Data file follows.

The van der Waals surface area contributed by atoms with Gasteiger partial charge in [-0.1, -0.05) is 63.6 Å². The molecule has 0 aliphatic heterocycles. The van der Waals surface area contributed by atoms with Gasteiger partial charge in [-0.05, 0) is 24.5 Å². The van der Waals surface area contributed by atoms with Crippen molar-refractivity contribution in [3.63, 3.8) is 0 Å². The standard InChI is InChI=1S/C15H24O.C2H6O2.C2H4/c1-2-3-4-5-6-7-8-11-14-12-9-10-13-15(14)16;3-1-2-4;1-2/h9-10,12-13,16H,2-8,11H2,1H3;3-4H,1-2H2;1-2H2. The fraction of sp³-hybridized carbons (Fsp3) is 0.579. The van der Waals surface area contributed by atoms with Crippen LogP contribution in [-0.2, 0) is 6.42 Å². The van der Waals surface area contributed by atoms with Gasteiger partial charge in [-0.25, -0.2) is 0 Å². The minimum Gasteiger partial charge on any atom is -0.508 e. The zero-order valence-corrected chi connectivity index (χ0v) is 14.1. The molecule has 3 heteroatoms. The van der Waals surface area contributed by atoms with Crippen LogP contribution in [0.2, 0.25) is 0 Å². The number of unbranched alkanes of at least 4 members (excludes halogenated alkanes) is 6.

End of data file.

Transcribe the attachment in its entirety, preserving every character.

The van der Waals surface area contributed by atoms with Gasteiger partial charge in [-0.1, -0.05) is 63.6 Å². The molecule has 0 aliphatic heterocycles. The van der Waals surface area contributed by atoms with Gasteiger partial charge in [-0.05, 0) is 24.5 Å². The van der Waals surface area contributed by atoms with Crippen molar-refractivity contribution in [3.63, 3.8) is 0 Å². The standard InChI is InChI=1S/C15H24O.C2H6O2.C2H4/c1-2-3-4-5-6-7-8-11-14-12-9-10-13-15(14)16;3-1-2-4;1-2/h9-10,12-13,16H,2-8,11H2,1H3;3-4H,1-2H2;1-2H2. The fraction of sp³-hybridized carbons (Fsp3) is 0.579. The van der Waals surface area contributed by atoms with Crippen LogP contribution in [-0.2, 0) is 6.42 Å². The van der Waals surface area contributed by atoms with Gasteiger partial charge in [-0.25, -0.2) is 0 Å². The minimum Gasteiger partial charge on any atom is -0.508 e. The zero-order valence-corrected chi connectivity index (χ0v) is 14.1. The molecule has 3 heteroatoms. The van der Waals surface area contributed by atoms with Crippen LogP contribution in [0.2, 0.25) is 0 Å². The number of unbranched alkanes of at least 4 members (excludes halogenated alkanes) is 6.